Amidst growing concerns about juvenile crime, the cities of Brooklyn Park and Brooklyn Center created the Brooklyn Bridge Alliance for Youth, a governing board of top level decision-makers, bound together as one group, to address regional youth issues and create a vision and action plan for positive youth development in the Brooklyn Center and Brooklyn Park areas. By effectively coordinating their efforts, they have maximized their resources and streamlined their systems. The Alliance is a joint powers agreement between the two cities, Hennepin County, four area school districts, and two community colleges.
The Brooklyn Bridge Alliance for Youth exists to give youth aged 10-19 a chance to thrive by connecting them to learning opportunities afterschool and during the summer. They seek to create a community in which youth experience increased graduation rates, increased pathways to college and career, and decreased experiences of violence. The Alliance focuses on four areas: access to after school and summer opportunities; quality programming; coordinating the sharing of data, resources and best practices among the diverse members; and using and raising public and private resources that are available to help accomplish the Alliance’s mission. The Alliance created Brooklyns Connect, an online program locator that serves as a ‘one-stop-shop’ to find information on afterschool and summer programs in the Brooklyns. It is not a static resource guide, but a resource updated every quarter to help parents find up to date program information. There are a total of 33 organizations represented in the program locator with approximately 500 programs listed; 231 of them newly added during 2015. Both cities’ Geographic Information Services (GIS) teams produced various maps to help the Alliance see the locations of programs layered against census data of where youth reside to demonstrate the accessibility and walkability of programs or the lack thereof.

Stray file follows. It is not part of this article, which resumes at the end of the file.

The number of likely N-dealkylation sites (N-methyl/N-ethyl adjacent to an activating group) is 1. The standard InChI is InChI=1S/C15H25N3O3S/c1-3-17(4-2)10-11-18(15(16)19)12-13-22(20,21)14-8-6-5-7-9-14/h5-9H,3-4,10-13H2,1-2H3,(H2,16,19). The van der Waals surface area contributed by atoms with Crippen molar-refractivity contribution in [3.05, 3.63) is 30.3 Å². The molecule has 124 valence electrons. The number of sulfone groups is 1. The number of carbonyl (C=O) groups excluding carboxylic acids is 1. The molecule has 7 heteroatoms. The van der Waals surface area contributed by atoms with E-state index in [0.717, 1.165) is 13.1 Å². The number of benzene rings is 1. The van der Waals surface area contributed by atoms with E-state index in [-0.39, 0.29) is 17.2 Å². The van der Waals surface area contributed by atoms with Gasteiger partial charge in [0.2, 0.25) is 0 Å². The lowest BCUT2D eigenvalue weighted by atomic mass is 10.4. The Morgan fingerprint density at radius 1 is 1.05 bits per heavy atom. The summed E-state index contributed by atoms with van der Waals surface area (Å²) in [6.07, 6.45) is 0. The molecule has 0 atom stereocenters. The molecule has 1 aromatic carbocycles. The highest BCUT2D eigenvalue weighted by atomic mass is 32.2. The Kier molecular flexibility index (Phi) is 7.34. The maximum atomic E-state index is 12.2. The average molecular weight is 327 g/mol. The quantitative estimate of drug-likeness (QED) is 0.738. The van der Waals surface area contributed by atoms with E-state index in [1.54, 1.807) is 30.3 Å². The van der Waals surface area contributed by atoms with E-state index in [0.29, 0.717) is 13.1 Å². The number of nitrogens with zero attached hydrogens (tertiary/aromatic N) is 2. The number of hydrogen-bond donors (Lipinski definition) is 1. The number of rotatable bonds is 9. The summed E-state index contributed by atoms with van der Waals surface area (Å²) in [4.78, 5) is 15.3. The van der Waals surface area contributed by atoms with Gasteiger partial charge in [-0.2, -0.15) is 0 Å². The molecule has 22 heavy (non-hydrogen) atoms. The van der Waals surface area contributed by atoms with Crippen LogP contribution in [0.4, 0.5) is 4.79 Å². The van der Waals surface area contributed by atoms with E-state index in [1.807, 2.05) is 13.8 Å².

Leadership in both cities have been strong supporters of the Alliance and of the program locator. The cities purchased the software tool for the Alliance to manage and operationalize. Various city departments are partners and provide program information to incorporate into the program locator. The cities also provide front line program staff to the Alliance and promote the locator through the cities’ communications vehicles.
The initial cost for the software tool was $40,000 provided by the City of Brooklyn Park. The cities collectively invest $123,800 a year. The Alliance also raises additional funding to support the work. Alliance partners pay annual fees that support staff and operational costs.
The joint powers members, City of Brooklyn Park, the City of Brooklyn Center, Hennepin County, four area school districts, and two community colleges, make up the core partners. Local non-profits, social service organizations, and other youth servicing orgs make up the partners that are identified on the program locator. Furthermore an access team provides face-to-face community engagement to directly connect with parents, teachers, cops, youth workers, and social workers so that they can active partners of the Alliance.
The program locator data, coupled with a parent survey, and a youth to youth survey helped the Alliance see that there are no major non-profit partners in the community with a positive youth development focus such as Big Brother, Big Sister, YMCA, or Boys and Girls Club. The database helped community leaders understand that they lived in a “program desert” and have begun conversations to bring the YMCA to their community in 2020.
The Alliance used some of the program locator information to map the geographic isolation of youth to make the case to city council for a Mobile Recreation program. Thanks to broad support from all sides, the Alliance successfully achieved a $130,000 investment from the cities to add to $10,000 in funding from the Alliance and $10,000 from Youthprise that the Alliance received as a matching grant from the statewide intermediary. The Alliance’s goal is to expand recreation opportunities to non-participating youth. To date, they have successfully reached 6,240 youth participants out of roughly 15,000 youth age 10-19 in the Brooklyns.
Insititute for Youth, Education, and Families
The Brooklyn Bridge Alliance for Youth
Rebecca J. Gilgen, Executive Director
6150 Summit Drive North – Suite 200
Brooklyn Center, MN 55430
Last Modified: March 2016